An operating cash flow statement has long been considered a reliable barometer of a firm's financial health and less susceptible to creative accounting than its cousins the income statement and the balance sheet. Turns out, that belief is sometimes wrong.

Research out of Georgia Tech's business school has found that a number of prominent companies routinely miscategorize money due from vendors, such as members of their distribution network. Typically, firms record the IOUs as part of their cash flow from investments rather than as reductions to their operating cash flow. Earlier this year, the Securities and Exchange Commission forced seven well-known companies to amend their financials in response to the study.

Harley-Davidson, Caterpillar, and General Motors were among the companies affected by the ruling. Their 2002 and 2003 financials classified money owed to them by dealerships as an outstanding investment, meaning that the operating cash flows they reported were artificially high. Harley's 2003 cash flow was 29% lower after the restating; Caterpillar's tumbled by a staggering 372%.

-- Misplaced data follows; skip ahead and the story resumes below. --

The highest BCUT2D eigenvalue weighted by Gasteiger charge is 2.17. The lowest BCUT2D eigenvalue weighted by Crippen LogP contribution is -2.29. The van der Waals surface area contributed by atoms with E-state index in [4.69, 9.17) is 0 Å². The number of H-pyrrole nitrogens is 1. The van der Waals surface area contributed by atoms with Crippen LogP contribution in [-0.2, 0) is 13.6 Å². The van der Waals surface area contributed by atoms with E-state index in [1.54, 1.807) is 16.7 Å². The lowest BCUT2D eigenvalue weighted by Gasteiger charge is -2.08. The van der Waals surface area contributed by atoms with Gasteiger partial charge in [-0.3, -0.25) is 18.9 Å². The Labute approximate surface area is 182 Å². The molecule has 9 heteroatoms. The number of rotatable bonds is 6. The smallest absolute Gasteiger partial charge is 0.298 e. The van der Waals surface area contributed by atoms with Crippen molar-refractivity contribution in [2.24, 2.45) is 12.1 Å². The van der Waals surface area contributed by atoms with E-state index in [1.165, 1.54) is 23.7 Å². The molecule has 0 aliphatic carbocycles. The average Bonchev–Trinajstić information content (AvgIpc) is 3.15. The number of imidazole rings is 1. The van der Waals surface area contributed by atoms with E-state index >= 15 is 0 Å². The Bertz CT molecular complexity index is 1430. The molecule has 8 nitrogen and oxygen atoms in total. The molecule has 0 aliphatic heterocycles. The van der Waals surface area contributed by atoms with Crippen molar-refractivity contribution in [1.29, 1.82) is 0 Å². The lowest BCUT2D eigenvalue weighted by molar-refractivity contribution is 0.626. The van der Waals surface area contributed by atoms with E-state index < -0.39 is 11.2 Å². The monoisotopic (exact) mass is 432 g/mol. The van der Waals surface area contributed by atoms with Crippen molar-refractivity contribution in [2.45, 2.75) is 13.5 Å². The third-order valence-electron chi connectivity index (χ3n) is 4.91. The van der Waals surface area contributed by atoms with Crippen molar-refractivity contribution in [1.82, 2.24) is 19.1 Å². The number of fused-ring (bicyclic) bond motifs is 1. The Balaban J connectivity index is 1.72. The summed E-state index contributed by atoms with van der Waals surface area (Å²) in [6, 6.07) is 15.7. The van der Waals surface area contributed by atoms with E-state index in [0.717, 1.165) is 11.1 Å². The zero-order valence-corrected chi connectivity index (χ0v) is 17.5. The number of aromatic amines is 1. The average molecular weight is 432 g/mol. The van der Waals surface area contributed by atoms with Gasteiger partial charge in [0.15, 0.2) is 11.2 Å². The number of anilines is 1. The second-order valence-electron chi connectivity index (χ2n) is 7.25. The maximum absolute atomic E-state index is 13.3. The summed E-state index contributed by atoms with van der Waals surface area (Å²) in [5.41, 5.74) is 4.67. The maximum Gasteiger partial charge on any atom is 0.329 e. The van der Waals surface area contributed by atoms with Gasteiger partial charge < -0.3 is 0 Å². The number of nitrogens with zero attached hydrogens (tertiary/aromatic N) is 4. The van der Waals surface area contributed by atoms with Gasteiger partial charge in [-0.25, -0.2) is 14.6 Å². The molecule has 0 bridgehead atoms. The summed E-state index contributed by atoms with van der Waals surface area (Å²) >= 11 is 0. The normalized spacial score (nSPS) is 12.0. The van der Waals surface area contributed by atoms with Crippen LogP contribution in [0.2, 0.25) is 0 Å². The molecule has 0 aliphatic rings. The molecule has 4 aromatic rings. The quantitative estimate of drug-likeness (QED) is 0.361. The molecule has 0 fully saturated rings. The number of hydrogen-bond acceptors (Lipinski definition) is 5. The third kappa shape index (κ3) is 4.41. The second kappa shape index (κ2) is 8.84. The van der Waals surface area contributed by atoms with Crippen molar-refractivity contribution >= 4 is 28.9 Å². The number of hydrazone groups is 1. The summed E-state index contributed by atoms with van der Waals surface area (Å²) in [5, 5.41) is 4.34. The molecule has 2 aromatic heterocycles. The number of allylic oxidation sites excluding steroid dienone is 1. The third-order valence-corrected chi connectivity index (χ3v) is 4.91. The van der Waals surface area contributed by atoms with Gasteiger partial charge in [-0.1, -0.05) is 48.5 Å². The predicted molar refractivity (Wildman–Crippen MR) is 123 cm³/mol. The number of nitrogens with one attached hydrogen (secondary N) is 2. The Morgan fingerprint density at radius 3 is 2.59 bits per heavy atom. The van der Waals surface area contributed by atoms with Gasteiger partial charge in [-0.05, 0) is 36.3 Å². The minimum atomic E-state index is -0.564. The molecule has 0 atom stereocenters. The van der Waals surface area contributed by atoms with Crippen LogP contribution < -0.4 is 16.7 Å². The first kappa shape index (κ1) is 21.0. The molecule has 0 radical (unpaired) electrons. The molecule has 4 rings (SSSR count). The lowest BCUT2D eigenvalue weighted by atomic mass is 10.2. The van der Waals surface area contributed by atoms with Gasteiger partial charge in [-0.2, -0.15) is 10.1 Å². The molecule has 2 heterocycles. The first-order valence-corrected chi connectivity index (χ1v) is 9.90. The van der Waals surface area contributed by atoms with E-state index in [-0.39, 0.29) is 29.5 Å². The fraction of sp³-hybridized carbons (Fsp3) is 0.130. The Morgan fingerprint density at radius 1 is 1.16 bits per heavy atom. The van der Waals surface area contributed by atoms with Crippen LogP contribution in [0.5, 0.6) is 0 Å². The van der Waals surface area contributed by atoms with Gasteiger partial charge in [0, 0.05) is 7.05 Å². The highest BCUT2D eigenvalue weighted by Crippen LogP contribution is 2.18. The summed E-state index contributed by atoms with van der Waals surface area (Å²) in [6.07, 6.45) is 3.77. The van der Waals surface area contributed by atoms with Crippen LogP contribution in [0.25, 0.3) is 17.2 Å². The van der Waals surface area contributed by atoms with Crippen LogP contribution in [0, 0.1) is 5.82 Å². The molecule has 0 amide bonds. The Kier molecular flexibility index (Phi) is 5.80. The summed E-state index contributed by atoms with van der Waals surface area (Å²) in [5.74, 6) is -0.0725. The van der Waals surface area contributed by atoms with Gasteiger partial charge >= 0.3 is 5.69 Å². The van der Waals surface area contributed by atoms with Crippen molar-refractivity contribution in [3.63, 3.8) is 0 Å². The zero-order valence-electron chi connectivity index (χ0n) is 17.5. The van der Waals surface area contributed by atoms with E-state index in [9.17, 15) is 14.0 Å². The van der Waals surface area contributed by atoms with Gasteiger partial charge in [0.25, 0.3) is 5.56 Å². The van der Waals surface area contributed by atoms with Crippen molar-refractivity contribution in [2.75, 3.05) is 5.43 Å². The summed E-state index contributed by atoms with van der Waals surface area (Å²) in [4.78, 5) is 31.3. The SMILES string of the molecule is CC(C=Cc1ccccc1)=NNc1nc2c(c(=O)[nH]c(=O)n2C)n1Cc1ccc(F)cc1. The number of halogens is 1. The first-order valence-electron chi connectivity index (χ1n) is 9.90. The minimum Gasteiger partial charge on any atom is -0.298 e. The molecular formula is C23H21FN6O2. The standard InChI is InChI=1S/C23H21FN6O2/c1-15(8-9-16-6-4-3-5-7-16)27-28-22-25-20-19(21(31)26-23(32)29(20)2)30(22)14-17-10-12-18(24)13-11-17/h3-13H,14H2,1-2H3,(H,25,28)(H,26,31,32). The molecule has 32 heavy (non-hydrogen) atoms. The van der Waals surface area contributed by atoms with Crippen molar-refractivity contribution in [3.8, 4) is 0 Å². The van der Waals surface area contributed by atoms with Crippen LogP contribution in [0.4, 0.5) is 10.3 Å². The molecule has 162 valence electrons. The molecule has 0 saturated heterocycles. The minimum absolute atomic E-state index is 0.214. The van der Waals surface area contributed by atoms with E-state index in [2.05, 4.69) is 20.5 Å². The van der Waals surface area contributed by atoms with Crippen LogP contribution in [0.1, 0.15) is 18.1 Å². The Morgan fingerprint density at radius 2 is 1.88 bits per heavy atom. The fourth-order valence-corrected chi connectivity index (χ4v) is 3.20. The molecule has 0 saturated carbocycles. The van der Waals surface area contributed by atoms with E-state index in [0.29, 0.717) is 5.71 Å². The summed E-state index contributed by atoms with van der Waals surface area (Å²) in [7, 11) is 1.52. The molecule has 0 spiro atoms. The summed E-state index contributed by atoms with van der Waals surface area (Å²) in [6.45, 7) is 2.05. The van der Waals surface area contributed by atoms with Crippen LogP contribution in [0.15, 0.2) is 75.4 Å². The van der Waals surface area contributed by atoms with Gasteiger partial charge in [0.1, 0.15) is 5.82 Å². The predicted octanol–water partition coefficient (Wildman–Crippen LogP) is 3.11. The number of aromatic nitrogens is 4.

What does this mean for growing private companies? A lot depends on your future ambitions. If you intend to sell your company to a public firm or intend to go public yourself some day and if you help your customers finance purchases, then you should make sure your accountants follow the Financial Accounting Standards Board's definition of operating cash flow.

You may be especially vulnerable if your company ties profit sharing specifically to cash flow, as more and more firms are doing these days, because that fact alone could tempt someone on your management team to massage the numbers. "Every company wants to show as strong a cash flow as possible," says Charles Mulford, the author of the Georgia Tech report, but you should always "use common sense in classifying what truly is an operating activity."